A couple of months ago, people over at the I Love Film board were submitting lists of their twenty favorite films of all time. Somebody had the 1962 noir Experiment in Terror as their number four film (after Sans Soleil, A Woman Under the Influence, and Superstar: The Karen Carpenter Story.) This intrigued Filmbrain, as he had not seen nor heard of it. What was this film that followed those three masterworks? The first thing that struck Filmbrain was its director -- Blake Edwards -- someone associated more with classic comedies (S.O.B., The Party) than with noirs.
In the opening montage, a car drives up a canyon road and passes a sign leading to Twin Peaks. (Was Lynch giving a nod to this film with his TV series? Lynch fans -- please comment.) The film wastes no time getting into the action. As soon as Kelly Sherwood (Lee Remick, not pictured here, alas) arrives home, she's grabbed by the asthmatic villain (Ross Martin) that will torment her and her sister (a young Stephanie Powers) for the next two hours. Kelly works in a bank, and asthma boy tells her she will have to steal a lot of money or he will kill her sister.
The film breaks with many narrative conventions usually associated with noir. We learn early on who the villain is, and the police are well aware of the situation. This, unfortunately, is the film's downfall. After this powerful opening, it just sinks into tedium. Kelly has every detective in San Francisco watching out for her -- at home, on the street, at work, in restaurants, etc. Never do we get a sense that she is ever in any danger. There's a lot of waiting around in this film, and too much time is spent following lead detective 'Rip' Ripley (wonderfully played by Glen Ford) as he chases various leads as to the whereabouts of the tormentor. A whole slew of secondary plots appear that aren't really necessary, and there are too many minor characters that serve as pure exposition. By the film's final act (a way overlong sequence at a baseball game, with gratuitous scenes of Don Drysdale pitching) Filmbrain lost all interest. However, the film did have something wonderful going for it -- style, baby, style.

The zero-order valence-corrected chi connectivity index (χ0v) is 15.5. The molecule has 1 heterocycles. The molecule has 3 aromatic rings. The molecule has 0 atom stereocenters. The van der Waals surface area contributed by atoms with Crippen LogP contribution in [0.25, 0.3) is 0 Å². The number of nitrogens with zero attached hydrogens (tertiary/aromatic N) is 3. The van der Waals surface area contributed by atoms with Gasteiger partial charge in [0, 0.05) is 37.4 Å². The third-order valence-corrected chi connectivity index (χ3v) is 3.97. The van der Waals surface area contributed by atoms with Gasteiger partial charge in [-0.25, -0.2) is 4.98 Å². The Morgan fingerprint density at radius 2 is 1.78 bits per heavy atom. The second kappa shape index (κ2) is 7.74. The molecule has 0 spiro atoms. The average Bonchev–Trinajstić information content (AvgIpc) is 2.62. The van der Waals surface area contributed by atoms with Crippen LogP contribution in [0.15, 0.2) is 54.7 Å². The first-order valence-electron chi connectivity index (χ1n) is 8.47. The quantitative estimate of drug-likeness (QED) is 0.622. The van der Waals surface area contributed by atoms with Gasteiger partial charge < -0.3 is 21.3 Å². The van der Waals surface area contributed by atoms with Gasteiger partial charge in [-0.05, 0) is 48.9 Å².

Edwards and his cinematographer Philip H. Lathrop have created something that is a joy to watch for two hours -- a good thing considering the weakness of the plot. The film becomes a lexicon of film noir visual conventions: heavy shadows, contrasting patterns, high and low angles, etc. At times they perhaps go a bit overboard, as witnessed by the three photos above. San Francisco seems to be in a state of perpetual sunset, and everybody owns Venetian blinds. (How does the shadow wind up on the ceiling in that bottom shot?) The shots on the right are more indicative of what's to be found in the rest of the film -- stunning use of lighting and shot composition.
The other winning element in the film is the score -- Henry Mancini at his finest. Some wonderful motifs and themes that are never overbearing or used to excess. (Does a soundtrack exist on CD?)
Filmbrain can't help but think that Edwards was more interested in the look of the film than the film itself. He is quite skilled at storytelling, so perhaps the fault lies with the screenwriters ('The Gordons', as per the credits). It's not a terrible film, and Filmbrain certainly would still recommend it. The visuals and the acting (especially Glen Ford and Ross Martin) make up for what it otherwise lacks. The excellent DVD transfer brings out the richness of the cinematography in all its black and white glory.